Bronchitis is the inflammation of the lining of airways. There are commonly two types of bronchitis:…
What is cystic fibrosis?
Cystic fibrosis is an inherited genetic disorder. It is caused by a gene mutation that causes cells to secrete an abnormally thick and sticky mucus. The mucus interferes with the normal functions of the lungs and airways, and affects other organs of the body including those of the digestive system and the skin. It also makes the affected organs prone to infection.
Cystic fibrosis appears mainly during childhood and early adulthood. It is a serious medical condition that can lead to premature death. While it cannot be cured, it can be managed successfully with proper treatment.
Many organs and tissues of our body have glands that secrete mucus. This watery substance forms layers that keep the linings of our internal organs moist and also helps trap and remove harmful foreign substances and microbes.
In cystic fibrosis a gene called CFTR, which plays a vital role in mucus production, is faulty. The gene makes the CFTR protein, which is essential for balancing the salt concentration in the body's cells. When it does not work properly, the cells that produce the mucus do not secrete enough water, resulting in mucus that is dense, thick and sticky.
This type of mucus clogs up the lungs and makes it hard for them to operate. The mucus can also block tubes in the pancreas, which affects normal digestion. It also provides a rich breeding ground for bacteria, so infections are common.
About 70,000 people have cystic fibrosis in the world today.  The condition is the most common hereditary disease for people of northern European descent and is uncommon amongst other types of populations.
Millions of people of northern European ancestry carry a single defective copy of the CFTR gene, without developing cystic fibrosis. The CFTR gene exists as two copies and in these individuals (known as carriers), their second copy is healthy. For an individual to develop cystic fibrosis, two copies of the defective CFTR gene are required. This can occur when two carriers, each with one defective CFTR gene, have a child who inherits two defective genes. The chance of this ocurring is one-in-four.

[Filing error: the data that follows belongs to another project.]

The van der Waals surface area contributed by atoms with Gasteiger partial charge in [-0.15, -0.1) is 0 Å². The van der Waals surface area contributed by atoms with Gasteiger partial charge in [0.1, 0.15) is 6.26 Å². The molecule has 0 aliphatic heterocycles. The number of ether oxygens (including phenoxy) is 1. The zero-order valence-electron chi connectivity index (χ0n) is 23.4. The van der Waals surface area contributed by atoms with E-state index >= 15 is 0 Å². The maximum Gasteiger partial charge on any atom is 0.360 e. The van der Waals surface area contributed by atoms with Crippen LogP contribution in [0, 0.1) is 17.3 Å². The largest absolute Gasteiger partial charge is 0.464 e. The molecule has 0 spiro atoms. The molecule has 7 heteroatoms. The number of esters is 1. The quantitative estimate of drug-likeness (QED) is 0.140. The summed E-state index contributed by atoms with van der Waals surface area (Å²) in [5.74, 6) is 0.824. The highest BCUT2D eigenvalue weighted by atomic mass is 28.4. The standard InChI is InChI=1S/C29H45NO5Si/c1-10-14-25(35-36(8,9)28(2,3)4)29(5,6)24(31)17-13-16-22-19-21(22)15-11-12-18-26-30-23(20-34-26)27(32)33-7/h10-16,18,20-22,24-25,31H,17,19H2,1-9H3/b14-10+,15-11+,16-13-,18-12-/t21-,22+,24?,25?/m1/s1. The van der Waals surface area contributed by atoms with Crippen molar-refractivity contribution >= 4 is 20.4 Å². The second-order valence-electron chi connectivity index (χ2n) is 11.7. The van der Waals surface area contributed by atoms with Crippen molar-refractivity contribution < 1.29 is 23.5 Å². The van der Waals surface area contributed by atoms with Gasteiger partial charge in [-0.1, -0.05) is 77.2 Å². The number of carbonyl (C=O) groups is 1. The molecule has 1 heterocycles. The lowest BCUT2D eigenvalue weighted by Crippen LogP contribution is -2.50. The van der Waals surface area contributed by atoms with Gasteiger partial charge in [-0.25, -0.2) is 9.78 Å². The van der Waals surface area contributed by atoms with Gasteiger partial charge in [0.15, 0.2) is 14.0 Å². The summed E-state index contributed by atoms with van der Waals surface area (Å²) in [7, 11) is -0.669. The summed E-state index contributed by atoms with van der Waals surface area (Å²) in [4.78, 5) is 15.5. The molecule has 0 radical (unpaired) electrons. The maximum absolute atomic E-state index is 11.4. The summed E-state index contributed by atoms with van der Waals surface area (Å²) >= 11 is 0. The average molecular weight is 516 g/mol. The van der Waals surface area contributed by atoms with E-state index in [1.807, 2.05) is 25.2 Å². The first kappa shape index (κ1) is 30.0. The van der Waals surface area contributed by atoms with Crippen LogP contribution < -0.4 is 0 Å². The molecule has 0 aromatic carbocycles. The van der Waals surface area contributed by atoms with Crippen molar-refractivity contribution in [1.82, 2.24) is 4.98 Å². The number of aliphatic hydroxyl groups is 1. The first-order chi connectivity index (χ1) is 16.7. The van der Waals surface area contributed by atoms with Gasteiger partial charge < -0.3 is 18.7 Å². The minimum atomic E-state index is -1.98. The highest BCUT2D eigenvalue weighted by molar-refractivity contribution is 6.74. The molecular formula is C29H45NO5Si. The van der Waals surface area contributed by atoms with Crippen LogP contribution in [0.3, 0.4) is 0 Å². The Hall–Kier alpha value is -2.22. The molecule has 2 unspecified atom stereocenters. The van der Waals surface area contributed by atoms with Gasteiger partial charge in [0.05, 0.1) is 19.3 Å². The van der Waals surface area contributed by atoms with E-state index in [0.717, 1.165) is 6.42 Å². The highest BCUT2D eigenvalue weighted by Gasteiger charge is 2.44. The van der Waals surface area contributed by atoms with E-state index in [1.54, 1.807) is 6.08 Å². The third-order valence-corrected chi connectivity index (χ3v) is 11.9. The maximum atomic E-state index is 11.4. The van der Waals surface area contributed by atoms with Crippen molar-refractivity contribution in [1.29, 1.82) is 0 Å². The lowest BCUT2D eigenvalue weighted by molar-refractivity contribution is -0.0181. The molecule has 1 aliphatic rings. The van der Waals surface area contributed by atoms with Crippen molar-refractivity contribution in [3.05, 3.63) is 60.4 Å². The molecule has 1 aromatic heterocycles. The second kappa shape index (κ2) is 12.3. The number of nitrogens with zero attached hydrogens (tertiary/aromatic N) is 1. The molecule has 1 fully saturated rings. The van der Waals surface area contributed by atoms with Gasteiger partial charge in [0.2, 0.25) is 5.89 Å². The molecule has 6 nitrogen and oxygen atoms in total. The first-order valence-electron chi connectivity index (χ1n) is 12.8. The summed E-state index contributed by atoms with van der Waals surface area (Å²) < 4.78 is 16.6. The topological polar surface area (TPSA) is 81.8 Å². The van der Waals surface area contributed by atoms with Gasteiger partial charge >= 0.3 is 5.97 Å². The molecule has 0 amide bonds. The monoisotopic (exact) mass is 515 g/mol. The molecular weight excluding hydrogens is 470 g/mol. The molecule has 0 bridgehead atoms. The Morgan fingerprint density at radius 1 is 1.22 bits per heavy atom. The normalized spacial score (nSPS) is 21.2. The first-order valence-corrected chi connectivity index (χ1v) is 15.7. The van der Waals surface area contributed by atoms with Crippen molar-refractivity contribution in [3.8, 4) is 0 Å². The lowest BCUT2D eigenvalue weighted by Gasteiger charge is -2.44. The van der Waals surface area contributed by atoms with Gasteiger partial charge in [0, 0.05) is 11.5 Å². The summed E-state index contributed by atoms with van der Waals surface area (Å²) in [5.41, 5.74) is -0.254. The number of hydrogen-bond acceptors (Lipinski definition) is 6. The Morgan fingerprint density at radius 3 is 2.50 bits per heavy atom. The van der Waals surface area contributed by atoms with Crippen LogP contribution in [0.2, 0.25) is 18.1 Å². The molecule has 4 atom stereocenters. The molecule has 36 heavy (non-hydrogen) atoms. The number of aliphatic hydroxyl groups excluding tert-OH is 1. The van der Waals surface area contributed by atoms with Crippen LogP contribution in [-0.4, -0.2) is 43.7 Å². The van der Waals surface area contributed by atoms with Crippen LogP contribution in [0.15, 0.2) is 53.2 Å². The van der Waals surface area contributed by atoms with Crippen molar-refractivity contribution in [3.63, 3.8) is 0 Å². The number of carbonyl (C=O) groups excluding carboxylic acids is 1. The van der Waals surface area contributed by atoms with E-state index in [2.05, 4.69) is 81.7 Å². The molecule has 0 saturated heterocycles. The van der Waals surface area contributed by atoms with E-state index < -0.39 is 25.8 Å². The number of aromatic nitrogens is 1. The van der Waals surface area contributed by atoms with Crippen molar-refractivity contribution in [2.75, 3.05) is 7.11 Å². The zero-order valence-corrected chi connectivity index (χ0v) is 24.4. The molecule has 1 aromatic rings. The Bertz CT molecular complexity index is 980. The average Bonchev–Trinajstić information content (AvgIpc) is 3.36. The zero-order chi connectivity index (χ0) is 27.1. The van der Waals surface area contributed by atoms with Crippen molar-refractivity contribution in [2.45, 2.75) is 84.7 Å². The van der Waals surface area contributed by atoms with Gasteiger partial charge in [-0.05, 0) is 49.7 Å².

Cystic fibrosis can appear in many forms. This is because the CFTR gene can have more than 1500 mutations, each with a unique effect on the gene's function. As a result, cystic fibrosis varies between people; it can be mild to severe, and appear in different stages of life. In most people, the effects on the lungs are the most serious, but for some people the digestive system is the most affected.
Signs and symptoms
The main signs and symptoms of cystic fibrosis occur in the respiratory and digestive systems.
Signs and symptoms in the respiratory system:
- Breathing difficulties, such as shortness of breath, wheezing and rapid exhaustion during physical activity;
- Persistent, nagging coughs;
- Repeated lung infections, such as pneumonia, and;
- Sinusitis, bronchitis and other types of inflammation of the airways.
Signs and symptoms in the digestive system
The mucus blocks the pancreatic tubes, preventing the digestive enzymes from the pancreas from reaching the stomach and intestines. These enzymes are necessary for normal digestion. Without this function a range of the following digestion-related conditions can develop:
- Stomach pain;
- Foul-smelling stools;
- Intestinal blockage, often detected in infants;
- Malnutrition, and;
- Poor growth in young children.
Other signs and symptoms
- Very salty sweat;
- Metabolic syndromes associated with salt loss;
- Abnormal heartbeat;
- Clubbing of fingers - enlarged fingernails and toenails, and;
- Low fertility in adults, especially men.
Methods for diagnosis
The diagnosis of cystic fibrosis combines two approaches:
- Testing for the gene mutations that cause the condition, and;
- Testing for the clinical signs.
Almost all cases of cystic fibrosis are diagnosed shortly after birth through routine screening. However, some infants show only the milder signs of cystic fibrosis. These signs can be hard to detect early, so clinical testing may be needed.
Newborns and prospective parents can be checked for the presence of a mutated CFTR gene from a tissue sample. The test can also specify the type of the CFTR mutation present.
Genetic tests for cystic fibrosis include:
Couples planning a pregnancy, who have family histories of cystic fibrosis, may choose to check whether they are carriers of a mutated CFTR gene. This test is performed on a sample of saliva or blood.
In many countries, screening of newborns for cystic fibrosis, and other genetic conditions after birth, is a routine procedure. A small blood sample is taken by pricking the baby's heel which then analysed.
Clinical tests assess the impact of cystic fibrosis on the body. These tests can include:
This is the traditional clinical test for cystic fibrosis. A doctor will induce sweating on a small patch of skin with a weak and painless electrical current, which is then analysed for the salt content.
Numerous other tests can be performed depending on the regions of the body that are affected by cystic fibrosis. These can include blood tests, scans and procedures, such as bronchoscopy.
Types of treatment